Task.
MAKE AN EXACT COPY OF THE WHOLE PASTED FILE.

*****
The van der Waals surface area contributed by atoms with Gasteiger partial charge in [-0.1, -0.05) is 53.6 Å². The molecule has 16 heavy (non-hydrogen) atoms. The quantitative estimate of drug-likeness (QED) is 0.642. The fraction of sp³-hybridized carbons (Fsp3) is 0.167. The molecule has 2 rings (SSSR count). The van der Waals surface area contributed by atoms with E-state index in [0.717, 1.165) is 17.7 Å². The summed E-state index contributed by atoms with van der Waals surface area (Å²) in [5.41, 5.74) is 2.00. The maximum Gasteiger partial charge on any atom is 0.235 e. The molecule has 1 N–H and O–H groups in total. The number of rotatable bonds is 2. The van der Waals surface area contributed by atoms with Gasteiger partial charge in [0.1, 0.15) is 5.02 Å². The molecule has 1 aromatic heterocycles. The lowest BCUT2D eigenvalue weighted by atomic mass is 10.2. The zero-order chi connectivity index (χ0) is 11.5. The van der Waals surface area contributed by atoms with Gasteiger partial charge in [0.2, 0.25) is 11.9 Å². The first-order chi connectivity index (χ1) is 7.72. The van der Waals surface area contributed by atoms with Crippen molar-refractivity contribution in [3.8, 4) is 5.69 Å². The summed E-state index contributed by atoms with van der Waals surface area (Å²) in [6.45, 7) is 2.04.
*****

The van der Waals surface area contributed by atoms with Gasteiger partial charge in [-0.1, -0.05) is 53.6 Å². The molecule has 16 heavy (non-hydrogen) atoms. The quantitative estimate of drug-likeness (QED) is 0.642. The fraction of sp³-hybridized carbons (Fsp3) is 0.167. The molecule has 2 rings (SSSR count). The van der Waals surface area contributed by atoms with E-state index in [0.717, 1.165) is 17.7 Å². The summed E-state index contributed by atoms with van der Waals surface area (Å²) in [5.41, 5.74) is 2.00. The maximum Gasteiger partial charge on any atom is 0.235 e. The molecule has 1 N–H and O–H groups in total. The number of rotatable bonds is 2. The van der Waals surface area contributed by atoms with Gasteiger partial charge in [0.1, 0.15) is 5.02 Å². The molecule has 1 aromatic heterocycles. The lowest BCUT2D eigenvalue weighted by atomic mass is 10.2. The zero-order chi connectivity index (χ0) is 11.5. The van der Waals surface area contributed by atoms with Gasteiger partial charge in [0.2, 0.25) is 11.9 Å². The first-order chi connectivity index (χ1) is 7.72. The van der Waals surface area contributed by atoms with Crippen molar-refractivity contribution in [3.8, 4) is 5.69 Å². The summed E-state index contributed by atoms with van der Waals surface area (Å²) in [6.45, 7) is 2.04.